The other amazing book is this extended novella, or shortish novel, mixing compelling and hilarious fiction with thinly veiled actual observations and experiences on the OTHER side of the Congo, in and alongside the Western Rift Valley, as an enigmatic primatologist and a partly clued-in explorer-guy search for an elusive creature that might or might not exist. If you are a member of the Skeptics movement and want to know more about your own origins, In Search of Sungudogo by Greg Laden is a must read.

I’m sure that either one of these authors would appreciate a nice review once you’ve read the book!

“You know how to review a book, don’t you? Just put your lips together and click on something.:” — Archer Mallows, explorer-guy


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In Search of Sungudogo: A Novel

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I wrote a novel called In Search of Sungudogo.

I wrote this novel, really, a novella, a few years ago as part of a publicity and fundraising stunt several bloggers were doing all at once. Some bloggers shaved their beards or got Mohawks while live streaming, others did other things (nobody can really remember) and I live blogged the construction of a novel by putting out one chapter an hour until I was done.

The final product was rough, especially the beginning and the end. And the middle. As you might expect.

But a heavy revision resulted in what I think is a pretty good story. Those of you who saw the previously Kindle-published version are familiar, but it is further updated since then, not a lot, but with some helpful improvements.

The story started out as a take-off on the Heart of Darkness by Conrad. Other than certain personality shades shared between Archer Mallow (of Sungudogo) and Conrad’s protagonist, Captain Marlow, the similarities are no longer there. It is the story about a search for an as yet unverified form of ape, by a primatologist and a logistical expert familiar (more or less) with the region.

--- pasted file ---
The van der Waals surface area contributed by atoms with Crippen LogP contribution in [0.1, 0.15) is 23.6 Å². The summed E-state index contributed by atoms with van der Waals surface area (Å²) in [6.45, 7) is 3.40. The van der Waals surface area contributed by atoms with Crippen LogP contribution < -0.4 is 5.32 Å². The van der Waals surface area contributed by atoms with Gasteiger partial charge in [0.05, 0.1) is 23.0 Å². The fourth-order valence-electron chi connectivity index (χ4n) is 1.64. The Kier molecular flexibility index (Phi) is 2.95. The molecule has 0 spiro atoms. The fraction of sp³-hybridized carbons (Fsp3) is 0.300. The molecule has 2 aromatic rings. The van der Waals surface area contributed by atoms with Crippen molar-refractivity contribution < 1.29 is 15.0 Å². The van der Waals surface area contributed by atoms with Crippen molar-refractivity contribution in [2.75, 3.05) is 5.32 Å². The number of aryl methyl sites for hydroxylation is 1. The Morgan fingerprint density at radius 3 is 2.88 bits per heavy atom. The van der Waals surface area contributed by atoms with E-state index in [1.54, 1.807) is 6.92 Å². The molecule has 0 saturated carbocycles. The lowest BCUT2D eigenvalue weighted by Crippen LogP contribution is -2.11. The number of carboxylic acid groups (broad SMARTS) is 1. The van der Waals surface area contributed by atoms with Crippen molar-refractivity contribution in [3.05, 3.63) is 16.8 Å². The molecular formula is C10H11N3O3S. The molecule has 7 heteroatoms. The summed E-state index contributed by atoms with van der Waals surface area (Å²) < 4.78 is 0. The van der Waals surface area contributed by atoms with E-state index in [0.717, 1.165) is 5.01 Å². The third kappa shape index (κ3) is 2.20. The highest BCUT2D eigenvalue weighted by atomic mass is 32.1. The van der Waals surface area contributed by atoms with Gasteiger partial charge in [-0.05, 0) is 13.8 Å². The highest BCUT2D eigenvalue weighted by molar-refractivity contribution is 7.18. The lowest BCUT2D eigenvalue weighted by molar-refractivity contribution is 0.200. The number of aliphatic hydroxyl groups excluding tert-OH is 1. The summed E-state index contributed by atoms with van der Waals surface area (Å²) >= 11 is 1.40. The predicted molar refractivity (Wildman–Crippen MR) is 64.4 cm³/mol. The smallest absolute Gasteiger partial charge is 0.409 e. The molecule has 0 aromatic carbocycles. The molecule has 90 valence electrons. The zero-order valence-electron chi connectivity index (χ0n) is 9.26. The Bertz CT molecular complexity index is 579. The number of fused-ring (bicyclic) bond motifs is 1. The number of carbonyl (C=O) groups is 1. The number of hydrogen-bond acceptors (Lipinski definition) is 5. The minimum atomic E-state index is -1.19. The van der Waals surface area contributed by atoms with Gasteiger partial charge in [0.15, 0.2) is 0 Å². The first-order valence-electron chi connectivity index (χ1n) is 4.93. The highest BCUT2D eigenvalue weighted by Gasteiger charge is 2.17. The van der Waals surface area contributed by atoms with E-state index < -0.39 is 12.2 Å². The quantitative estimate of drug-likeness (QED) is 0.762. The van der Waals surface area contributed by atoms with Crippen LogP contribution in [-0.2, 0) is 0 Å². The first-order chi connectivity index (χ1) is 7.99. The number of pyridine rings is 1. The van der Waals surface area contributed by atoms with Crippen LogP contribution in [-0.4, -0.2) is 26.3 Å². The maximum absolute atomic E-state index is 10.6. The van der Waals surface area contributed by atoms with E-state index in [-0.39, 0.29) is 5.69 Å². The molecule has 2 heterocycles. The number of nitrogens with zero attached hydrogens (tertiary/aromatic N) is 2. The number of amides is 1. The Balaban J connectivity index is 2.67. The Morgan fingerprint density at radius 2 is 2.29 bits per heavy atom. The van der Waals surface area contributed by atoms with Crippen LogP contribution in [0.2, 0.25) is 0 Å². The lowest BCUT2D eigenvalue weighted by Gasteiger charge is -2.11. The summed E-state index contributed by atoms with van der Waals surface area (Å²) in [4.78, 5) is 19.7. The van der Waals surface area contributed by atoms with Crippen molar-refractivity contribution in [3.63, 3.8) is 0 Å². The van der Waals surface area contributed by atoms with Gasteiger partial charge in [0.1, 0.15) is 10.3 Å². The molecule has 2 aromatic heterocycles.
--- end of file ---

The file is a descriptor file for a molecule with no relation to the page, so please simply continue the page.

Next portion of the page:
The setting is a part of Africa I am very familiar with. Many of the scenes in the novel are based on things that I’ve experienced, seen, or heard about in my work there. There really is a restaurant that has everything yet nothing, the park guards really are issued one bullet at a time, the volcanoes really do eat small planes. Also accurate are the geography and geology of the area, except where the story veers off into science fiction. And yes, this is science fiction.

In Search of Sungudogo is available in Kindle form now, and will be available in print form very soon, just a matter of days. I’ll let you know when that happens.

Feel free to put a review on Amazon if you like it!


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What do we need men for? Including Donald Trump?

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My FBFF E. Jean Carroll has a new book coming out, What Do We Need Men For? A Modest Proposal. You’ve heard about her, and the book, and related matters because Donald Trump’s apparent first degree rape of Ms. Carroll, several years ago, is in the news today, and for a story about Trump to vie for bigness among all the other stories, let alone being noticed at all, it must be amazing. Continue reading What do we need men for? Including Donald Trump?


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Best Children’s Book on Human Evolution

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Aside from evolutionary theory itself, the teaching of Human evolution involves physiology and reproductive biology, behavioral biology, genetics, and the fossil record itself with details of a concomitant history.